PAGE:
14:16 | 29/08/2018 Society
(VEN) - According to the Hanoi Communist Party Committee, the regrouping of lands in the city’s districts and towns has created specialized agricultural production areas, contributing to the growth of farming value.
Ngo Thi Thanh Hang, Deputy Secretary of the committee, said Hanoi had identified land regrouping as a breakthrough in efforts to promote agricultural production, improve farmers’ lives and build new rural areas.
So far, Hanoi has fulfilled 104.2 percent of its land regrouping plan for 2018 and granted 616,704 regrouped land use right certificates, equivalent to 99.1 percent of the annual plan. Mechanization and the application of high technologies in agricultural production have been promoted. The city has paid great attention to developing and enhancing the efficiency of agricultural cooperatives and production teams. New cooperation models have been adopted, including four-party linkages between farmers, businesses, scientists and the state; and six-party linkages between farmers, the state, investors, banks, scientists and distributors.
Over more than two years, Hanoi’s agricultural production value grew an average 2.1 percent annually. In 2017, total production value of agriculture, forestry and fisheries exceeded VND35.13 trillion, up 4.44 percent compared with 2015. In cultivation, the city has promoted the conversion of ineffective rice fields into other high-value crop areas, such as fruit trees, vegetables, flowers and bonsais, helping increase farmer incomes by three to eight times compared with growing rice.
Currently, each commune in Hanoi meets an average 18 or all the 19 criteria required for new rural areas. The material and spiritual lives of Hanoi’s rural residents have improved. Incomes earned by rural residents have reached VND38 million per person per year, an increase of VND5 million compared with 2015. Healthcare for farmers has improved. In late 2017, health insurance users accounted for 86.06 percent of the city’s population, 3.26 percent above the annual plan.
Despite these developments, new rural construction in Hanoi still reveals many problems. Specifically, agricultural production mostly remains at a small scale and therefore is of low effectiveness, leading to low quality of farm produce. Crop and livestock restructuring is still slow. The city has yet to pay adequate attention to brand building, trade promotion and market development for agricultural and forest products. Most kinds of farm produce are sold in unprocessed forms and therefore are of low value and competitiveness. State support for agricultural production remains limited and insufficient to encourage businesses and farming households to invest in land accumulation and high technology in production. Incomes of farmers in remote and rural areas are still low.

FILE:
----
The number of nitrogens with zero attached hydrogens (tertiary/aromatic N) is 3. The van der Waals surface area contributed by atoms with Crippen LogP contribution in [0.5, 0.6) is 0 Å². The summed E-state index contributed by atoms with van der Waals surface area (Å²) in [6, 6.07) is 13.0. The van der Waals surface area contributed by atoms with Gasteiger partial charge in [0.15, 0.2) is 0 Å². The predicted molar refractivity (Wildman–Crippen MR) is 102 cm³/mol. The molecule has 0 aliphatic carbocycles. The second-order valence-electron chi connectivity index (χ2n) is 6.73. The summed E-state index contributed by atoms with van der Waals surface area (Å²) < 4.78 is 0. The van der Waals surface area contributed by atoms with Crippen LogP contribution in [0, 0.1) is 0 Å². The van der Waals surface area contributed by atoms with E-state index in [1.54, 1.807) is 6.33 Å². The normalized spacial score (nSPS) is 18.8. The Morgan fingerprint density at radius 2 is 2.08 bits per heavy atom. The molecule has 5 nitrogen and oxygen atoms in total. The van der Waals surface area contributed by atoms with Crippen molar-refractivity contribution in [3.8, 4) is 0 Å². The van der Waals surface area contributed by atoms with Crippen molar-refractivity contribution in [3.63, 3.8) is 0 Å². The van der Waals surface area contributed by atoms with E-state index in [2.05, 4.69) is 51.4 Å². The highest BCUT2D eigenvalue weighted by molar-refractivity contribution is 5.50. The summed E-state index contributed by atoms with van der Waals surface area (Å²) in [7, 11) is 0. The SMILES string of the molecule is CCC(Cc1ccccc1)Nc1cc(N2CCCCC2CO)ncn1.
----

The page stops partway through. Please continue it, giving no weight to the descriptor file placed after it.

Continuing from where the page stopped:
To enhance the effectiveness of new rural construction, according to Ngo Thi Thanh Hang, Hanoi will increase the spread of public information about this policy among state officials, communist party members and the people. At the same time, new rural construction plans of communes will be checked so that necessary adjustments can be made based on the national set of criteria for new rural development, as well as on the socioeconomic development plans of districts and the entire city.
Hanoi has set the following targets for the agricultural sector by 2020: increasing farmer incomes to VND49 million per person per year; and providing stable jobs for over 95 percent of the sector’s workforce. Other goals include poverty reduction in rural areas to below 1.5 percent; providing training for 70-75 percent of total workforce; employment of up to 80 percent of graduates from vocational training courses; and access to clean water of 95 to 100 percent of rural residents.
Hanoi is striving to have at least 85 percent of its communes, and 10-12 districts and towns meeting the criteria set for
new rural areas. The infrastructure for socioeconomic development of rural areas will be upgraded.